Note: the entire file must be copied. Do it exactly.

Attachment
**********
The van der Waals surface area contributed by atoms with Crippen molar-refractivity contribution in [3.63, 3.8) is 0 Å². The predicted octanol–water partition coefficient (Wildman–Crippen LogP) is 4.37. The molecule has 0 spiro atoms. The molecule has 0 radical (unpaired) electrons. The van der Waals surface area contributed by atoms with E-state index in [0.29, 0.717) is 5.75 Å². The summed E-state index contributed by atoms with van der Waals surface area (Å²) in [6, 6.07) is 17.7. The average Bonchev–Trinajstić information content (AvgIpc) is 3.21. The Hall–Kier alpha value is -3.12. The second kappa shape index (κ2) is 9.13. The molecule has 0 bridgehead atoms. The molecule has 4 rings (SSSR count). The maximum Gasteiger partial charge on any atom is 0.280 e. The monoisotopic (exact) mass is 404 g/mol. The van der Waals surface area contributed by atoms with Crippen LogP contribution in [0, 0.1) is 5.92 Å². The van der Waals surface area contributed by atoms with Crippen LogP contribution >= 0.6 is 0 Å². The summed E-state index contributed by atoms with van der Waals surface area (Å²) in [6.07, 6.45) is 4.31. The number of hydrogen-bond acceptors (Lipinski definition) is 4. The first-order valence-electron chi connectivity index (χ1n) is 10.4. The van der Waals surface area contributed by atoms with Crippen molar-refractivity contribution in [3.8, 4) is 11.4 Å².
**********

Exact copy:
The van der Waals surface area contributed by atoms with Crippen molar-refractivity contribution in [3.63, 3.8) is 0 Å². The predicted octanol–water partition coefficient (Wildman–Crippen LogP) is 4.37. The molecule has 0 spiro atoms. The molecule has 0 radical (unpaired) electrons. The van der Waals surface area contributed by atoms with E-state index in [0.29, 0.717) is 5.75 Å². The summed E-state index contributed by atoms with van der Waals surface area (Å²) in [6, 6.07) is 17.7. The average Bonchev–Trinajstić information content (AvgIpc) is 3.21. The Hall–Kier alpha value is -3.12. The second kappa shape index (κ2) is 9.13. The molecule has 0 bridgehead atoms. The molecule has 4 rings (SSSR count). The maximum Gasteiger partial charge on any atom is 0.280 e. The monoisotopic (exact) mass is 404 g/mol. The van der Waals surface area contributed by atoms with Crippen LogP contribution in [0, 0.1) is 5.92 Å². The van der Waals surface area contributed by atoms with Crippen LogP contribution >= 0.6 is 0 Å². The summed E-state index contributed by atoms with van der Waals surface area (Å²) in [6.07, 6.45) is 4.31. The number of hydrogen-bond acceptors (Lipinski definition) is 4. The first-order valence-electron chi connectivity index (χ1n) is 10.4. The van der Waals surface area contributed by atoms with Crippen molar-refractivity contribution in [3.8, 4) is 11.4 Å².